(MENAFN- Khaleej Times)
Published: Tue 7 Feb 2023, 7:52 AM
From myriad signed memorabilia to stacks of books, magazines and the walls adorned by old paper clippings, Shyam Bhatia's Cricket Museum is a priceless gift for the game's romantics.
Meticulously built and beautifully maintained, this museum nestles elegantly in the backyard of Bhatia's Jumeirah residence in Dubai.
The octogenarian Indian businessman's undying love for the game has over the years earned admiration from iconic cricketers like Viv Richards, Imran Khan, Kapil Dev, Sunil Gavaskar, Steve Waugh, Kumar Sangakkara and Shane Warne.
Recently, Bhatia's museum welcomed a new guest, David Gower, who turned some of the most famous cricket grounds into his canvas with luminous left-handed strokeplay in his heyday.
On a commentary assignment at the ongoing DP World ILT20 in the UAE, Gower couldn't resist a visit to Dubai's sacred cricket museum.
“Feast for the eyes,” Gower mused as he gazed intently at Bhatia's collection.
The former England captain then compared Bhatia's private cricket museum to the famous Lord's cricket museum in London.
“Of all the places I have seen, in terms of a private collection, this is unique. Partly because it's so beautifully put together. You see the passion the moment you walk in,” he said.
“I know places like the Lord's museum, which is a club as opposed to one man's passion. There are certain things obviously Lord's can get hold of that Shyam, maybe, haven't.
“But it's been just so beautifully presented, it strikes the eye straight away.
“And you would need weeks to get into all the details, the collection of books alone will take years to read. Just to get around this room will take a long time to absorb all the details. It shows a lot of time and effort and thought that have gone into the way it looks.”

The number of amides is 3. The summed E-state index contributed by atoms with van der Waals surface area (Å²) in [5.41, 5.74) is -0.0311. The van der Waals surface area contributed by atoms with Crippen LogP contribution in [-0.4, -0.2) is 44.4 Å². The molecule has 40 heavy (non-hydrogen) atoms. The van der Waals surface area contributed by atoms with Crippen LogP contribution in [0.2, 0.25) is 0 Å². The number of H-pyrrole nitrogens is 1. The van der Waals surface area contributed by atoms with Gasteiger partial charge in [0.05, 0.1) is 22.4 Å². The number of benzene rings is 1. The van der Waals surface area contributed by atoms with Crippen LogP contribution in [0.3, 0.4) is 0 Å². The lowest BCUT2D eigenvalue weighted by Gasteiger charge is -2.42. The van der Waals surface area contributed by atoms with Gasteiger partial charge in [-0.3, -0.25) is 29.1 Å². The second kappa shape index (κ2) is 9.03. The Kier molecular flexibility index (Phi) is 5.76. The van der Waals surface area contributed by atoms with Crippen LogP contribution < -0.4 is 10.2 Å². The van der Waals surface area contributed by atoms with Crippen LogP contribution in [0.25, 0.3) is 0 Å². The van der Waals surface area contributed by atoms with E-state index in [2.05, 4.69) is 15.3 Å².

Bhatia's collection also brought back childhood memories for Gower.
“The Art of Cricket, the book written by Sir Don Bradman, was the first book gifted to me by my father. I saw the book here today in his museum. It's amazing,” Gower smiled.
The paper clippings that Bhatia has put on the walls reminded the 65-year-old Gower of his mother.
“When I first played professional cricket for Leicestershire (in English county cricket), my mother would keep the paper clippings, and I still have those, from local newspapers, national newspapers,” he recalled.
Gower, who scored 8,231 in 117 Test matches, felt cricket would always be indebted to aficionados like Bhatia.
“Shyam has this beautiful passion for this game and I know that he is also supporting the game in places that most cricket people won't go. He has helped the cricket association in Ukraine, which has great relevance now. He is also helping cricket in Japan,” he said.
“Those places, they need someone with that sort of passion to say, 'here's some help, here's some more assistance you need to grow and get better'.
“So yes, he has got a beautiful obsession and his museum is a monument of the game.”
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